Plot: Aladdin lives in the slums with his widowed mother, but he dreams of a grander life and of course, true love. His heart has been swept away by a princess, but he knows he can’t offer the kind of life that her father would approve of, so she is likely going to marry someone else. When his uncle learns of Aladdin’s desperate need for wealth or power, he lets his nephew in on a secret, a mysterious cave of wonders that it said to hold nearly limitless riches. But once inside the cave, Aladdin learns a harsh lesson when his uncle abandons him and leaves him trapped inside, though a new friend manages to lend a hand. An old lamp in the cave happens to hold a genie (Barry Bostwick), a good genie that befriends Aladdin and offers to help him not only escape the cave, but pursue his true love. But even with the help of a powerful genie, can Aladdin overcome the odds and win the heart of the princess?
Entertainment Value: This is one outlandish movie, a made for television production that filmed a stage version of Aladdin, then mixed in some odd, low rent visual effects to punch up the production values. The end result is odd, but hilarious at times and has one of the most wonderful, out of this world performances around, with Barry Bostwick as the genie of the lamp. The narrative takes the Aladdin story to China, but despite a blend of what are supposed to Chinese and Arabian characters, most of cast are white performers. It is a strange approach, but one that adds to the ludicrous nature of the movie and piles on more weirdness. I have to think a good portion of viewers will dismiss this adaptation, as it does have low production values, shrill musical numbers, and a cast that varies from barely alive to wired like a microwave, but I had immense fun with this oddball flick. But I do want to be clear, the movie is a hybrid of sorts as I said before, as it is a stage production, though this performance of the material was not recorded live. So it feels more cinematic than most filmed stage plays, including the laughable visual effects I mentioned. I admit, this one caught me by surprise, but it has a metric ton of b movie appeal and for those who can appreciate outlandish cinema of all stripes, Aladdin is recommended.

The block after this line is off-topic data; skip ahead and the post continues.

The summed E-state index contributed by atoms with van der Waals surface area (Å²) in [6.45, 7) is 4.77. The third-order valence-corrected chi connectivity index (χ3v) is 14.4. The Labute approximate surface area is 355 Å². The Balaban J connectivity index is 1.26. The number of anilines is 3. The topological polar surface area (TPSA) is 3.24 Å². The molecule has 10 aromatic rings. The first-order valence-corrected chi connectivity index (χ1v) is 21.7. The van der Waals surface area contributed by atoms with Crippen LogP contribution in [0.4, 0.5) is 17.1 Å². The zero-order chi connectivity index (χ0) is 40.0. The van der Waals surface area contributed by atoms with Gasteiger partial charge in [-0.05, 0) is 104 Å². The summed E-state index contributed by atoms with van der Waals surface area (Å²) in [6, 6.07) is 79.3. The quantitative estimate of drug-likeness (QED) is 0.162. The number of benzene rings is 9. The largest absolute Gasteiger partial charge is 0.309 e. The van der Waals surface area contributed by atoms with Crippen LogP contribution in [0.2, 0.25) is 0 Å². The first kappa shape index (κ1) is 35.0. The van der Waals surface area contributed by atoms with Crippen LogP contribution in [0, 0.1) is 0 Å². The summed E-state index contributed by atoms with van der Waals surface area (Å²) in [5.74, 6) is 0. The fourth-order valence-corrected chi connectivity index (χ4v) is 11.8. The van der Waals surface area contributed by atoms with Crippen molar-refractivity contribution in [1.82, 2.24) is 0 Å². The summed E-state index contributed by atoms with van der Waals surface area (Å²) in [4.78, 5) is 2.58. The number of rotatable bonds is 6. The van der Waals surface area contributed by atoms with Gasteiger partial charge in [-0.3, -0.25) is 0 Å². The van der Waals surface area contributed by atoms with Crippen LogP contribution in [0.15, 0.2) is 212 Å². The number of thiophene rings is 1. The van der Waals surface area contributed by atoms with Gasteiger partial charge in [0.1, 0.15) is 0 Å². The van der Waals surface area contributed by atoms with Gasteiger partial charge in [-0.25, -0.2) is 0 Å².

I live for the kind of performances that you just can’t believe you’re witnessing, a mix of unbridled enthusiasm and lackluster material that results in an outlandish, insanely entertaining experience. Barry Bostwick has a career with numerous roles of this kind, as he seems to throw himself into any character, no matter how small the part or how mediocre the material. So what could be forgettable, bland characters turn into the most memorable ones in the movies, as Bostwick throws so much energy and enthusiasm into his work. That is certainly the case in Aladdin, as he just goes for broke as the genie and his performance has to be seen to be believed. The sequence where he meets Aladdin and explains the genie concept is hilarious, just over the top and pure entertainment, all done with such high energy. I know some will dislike how campy or zany Bostwick is here, but the movie needed that badly, so to me, his performance here is the highlight, hands down. The cast also includes Richard Kiley, Susan Egan, and B.J. Turner, while Micky Dolenz was the film’s director.
Use this Amazon link to purchase Aladdin (or anything else) and help support my site!
Wow! Barry Bostwick as the genie! Yes please! Thanks for your review!
LikeLiked by 1 person
It is really wild lol
It’s so horrendous I couldn’t stop watching. And I actually have to think some of the similarities to the 1992 animated Disney feature were “tested” in this version first. And, in all seriousness, when you see this cast’s performances you’ll think, “wow… Genie really stole the show here, just wish he’d been blue.” This type of old school Disney Channel material really makes you appreciate just how much better their productions have become. I mean… Just wow.
LikeLiked by 1 person
It is quite strange and hilarious!